Brommel, Miller-Uibo among Winners at Oregon Meet

American Trayvon Brommel won the 100 meters and reigning world and Olympic champion Shaunae Miller-Uibo of the Bahamas won the 400 in feature races Saturday at the Oregon Relays.

The meet, staged in breezy and wet weather, was the first elite event contested at the University of Oregon’s renovated Hayward Field, site of June’s US Olympic trials and next year’s IAAF World Championships, reports AFP.  

Brommel jumped ahead at the start and led all the way to win in 10.01sec with fast-closing world 200m champion Noah Lyles second in 10.17 and Liberia’s Emmanuel Matadi third in 10.19.

“I started good, just tried to block out the weather and stay focused on the race,” Brommel said. “I was just happy.”

Lyles said the event was a first step on the path to the Tokyo Olympics and a first look at the new facility.

“It’s a lot bigger,” Lyles said. “Today’s races are all about the stepping stones to get into the Olympics. I want to get my spikes in the track so when I come back it won’t be unfamiliar to me.”

Miller-Uibo took the 400 in 49.08, this year’s world-best time.

“Wanted to get a good run in to see where I’m at. I think I’m in a good place,” Miller-Uibo said. “It’s a blessing to come in here and run a really fast time. I’m really happy with it.”

She is married to Estonian decathlete Maicel Uibo, a 2019 world runner-up who also seeks a Tokyo title.

“The dream is to come back with gold medals, both of us,” Miller-Uibo said.

Nigeria’s Blessing Okagbare won the women’s 100 in 10.97, the second-best time in the world this year.

“With these conditions, I’ll take that,” Okagbare said.

Allyson Felix, a six-time Olympic champion and 13-time world champion, was seventh in 11.30 as she aims for a 200m Olympic berth at age 35.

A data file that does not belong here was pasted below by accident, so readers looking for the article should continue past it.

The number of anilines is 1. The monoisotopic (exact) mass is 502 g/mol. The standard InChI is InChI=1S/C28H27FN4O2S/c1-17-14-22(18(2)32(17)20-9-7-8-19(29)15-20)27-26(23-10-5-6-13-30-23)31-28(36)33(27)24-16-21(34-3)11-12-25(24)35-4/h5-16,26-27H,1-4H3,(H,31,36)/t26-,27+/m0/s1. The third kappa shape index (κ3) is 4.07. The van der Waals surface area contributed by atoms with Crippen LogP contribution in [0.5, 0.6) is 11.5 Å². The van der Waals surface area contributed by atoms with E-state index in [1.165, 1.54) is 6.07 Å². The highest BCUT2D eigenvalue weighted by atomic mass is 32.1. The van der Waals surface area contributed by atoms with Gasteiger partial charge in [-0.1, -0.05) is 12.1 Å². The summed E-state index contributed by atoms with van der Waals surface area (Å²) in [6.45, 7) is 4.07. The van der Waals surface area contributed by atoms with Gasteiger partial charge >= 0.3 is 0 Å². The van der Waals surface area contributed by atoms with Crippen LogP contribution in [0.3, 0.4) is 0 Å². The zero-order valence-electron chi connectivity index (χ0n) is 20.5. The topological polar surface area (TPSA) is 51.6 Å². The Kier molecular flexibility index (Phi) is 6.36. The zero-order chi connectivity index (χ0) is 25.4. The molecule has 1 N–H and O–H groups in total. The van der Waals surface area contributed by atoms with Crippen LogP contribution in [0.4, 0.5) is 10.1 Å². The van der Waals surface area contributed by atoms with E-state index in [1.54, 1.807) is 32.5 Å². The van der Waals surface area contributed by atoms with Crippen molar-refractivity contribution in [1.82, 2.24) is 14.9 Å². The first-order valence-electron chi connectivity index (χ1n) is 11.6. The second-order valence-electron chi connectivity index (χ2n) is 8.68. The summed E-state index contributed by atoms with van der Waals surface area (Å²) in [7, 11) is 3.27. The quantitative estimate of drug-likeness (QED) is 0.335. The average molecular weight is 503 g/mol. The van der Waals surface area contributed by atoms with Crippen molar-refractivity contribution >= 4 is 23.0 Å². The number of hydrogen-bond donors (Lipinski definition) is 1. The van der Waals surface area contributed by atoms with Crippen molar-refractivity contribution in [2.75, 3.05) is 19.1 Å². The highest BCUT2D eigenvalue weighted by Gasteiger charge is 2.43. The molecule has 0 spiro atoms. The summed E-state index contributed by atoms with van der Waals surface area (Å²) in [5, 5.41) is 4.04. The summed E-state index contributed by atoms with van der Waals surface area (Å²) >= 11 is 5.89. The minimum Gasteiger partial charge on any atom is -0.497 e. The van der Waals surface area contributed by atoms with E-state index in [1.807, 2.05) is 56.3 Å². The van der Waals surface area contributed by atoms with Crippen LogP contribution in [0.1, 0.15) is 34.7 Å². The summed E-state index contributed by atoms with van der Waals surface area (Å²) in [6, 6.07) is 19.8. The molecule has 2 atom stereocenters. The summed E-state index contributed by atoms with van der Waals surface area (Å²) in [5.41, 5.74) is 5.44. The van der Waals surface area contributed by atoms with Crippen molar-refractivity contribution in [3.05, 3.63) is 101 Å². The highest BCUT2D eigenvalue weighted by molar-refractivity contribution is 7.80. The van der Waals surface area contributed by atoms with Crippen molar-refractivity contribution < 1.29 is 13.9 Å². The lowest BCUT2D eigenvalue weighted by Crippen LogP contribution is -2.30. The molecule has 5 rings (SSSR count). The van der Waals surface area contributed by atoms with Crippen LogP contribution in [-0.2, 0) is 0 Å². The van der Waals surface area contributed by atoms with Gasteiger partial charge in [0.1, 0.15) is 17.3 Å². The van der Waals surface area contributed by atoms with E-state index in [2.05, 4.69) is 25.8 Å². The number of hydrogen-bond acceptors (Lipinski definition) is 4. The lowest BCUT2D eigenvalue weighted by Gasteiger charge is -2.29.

“It kind of starts it off, dropping down and working on a few things,” Felix said. “Excited to get it going.”

American Chase Ealey won the women’s shot put with a heave of 18.93m with Jamaica’s Danniel Thomas-Dodd second on 18.46. Reigning Olympic champion Michelle Carter of the United States was ninth on 16.94.

Australia’s Olli Hoare won the men’s 1,500 in a personal best 3:33.54 with Canada’s Justyn Knight second in 3:35.85 and reigning 800m champion Donovan Brazier third in 3:37.58.

– Britons shine –

Britain’s Adelle Tracey won the women’s 800 in 2:03.25, edging compatriot Jemma Reekie by .01 of a second as they chase Tokyo berths.

“I’m doing everything I can, which is why I decided to stay in the States and compete,” Tracey said. “I’m really excited for the year ahead.”

Britain’s Laura Muir won the women’s 1,500 in 4:01.54 with American Helen Schlachtenhaufen second on 4:04.36.

“I wanted to try and run really hard right from the start. The wind was quite tough working by myself,” she said.

The two-time European champion dismissed the notion she was sending a message to potential Olympic rivals.

“I think it was just for myself,” Muir said. “I’ve never done a race gun to tape by myself. I know I’m in really good shape so I’m pleased.”

Jereem Richards from Trinidad and Tobago, third at the 2017 worlds, won the men’s 200 in 20.26 with American Josephus Lyles second on 20.46.

“The performance was great,” Richards said. “I’ve gotten better every week I’ve run so I’m excited about that.”

Kenya’s Michael Saruni won the men’s 800 in 1:46.64 with Australian Charlie Hunter third in a personal-best 1:47.20.

Reigning US champion Donald Scott won the triple jump by leaping 16.89m. American Christian Taylor, the reigning world and Olympic champion, was third on 16.52.

Puerto Rico’s Jasmine Camacho-Quinn won the women’s 100 hurdles in 12.46 with Jamaica’s Brittany Anderson second on 12.82.

Two-time British Olympian Elish McColgan won the women’s 5,000 in 14:52.44 while American Isaac Updike won the 3,000 steeplechase in a personal best 8:17.74, the fastest time in the world this year.

Reigning world champion Anderson Peters of Grenada won the javelin with an effort of 82.72m while American Rudi Winkler won the men’s hammer in a 2021 world-best 81.98m.

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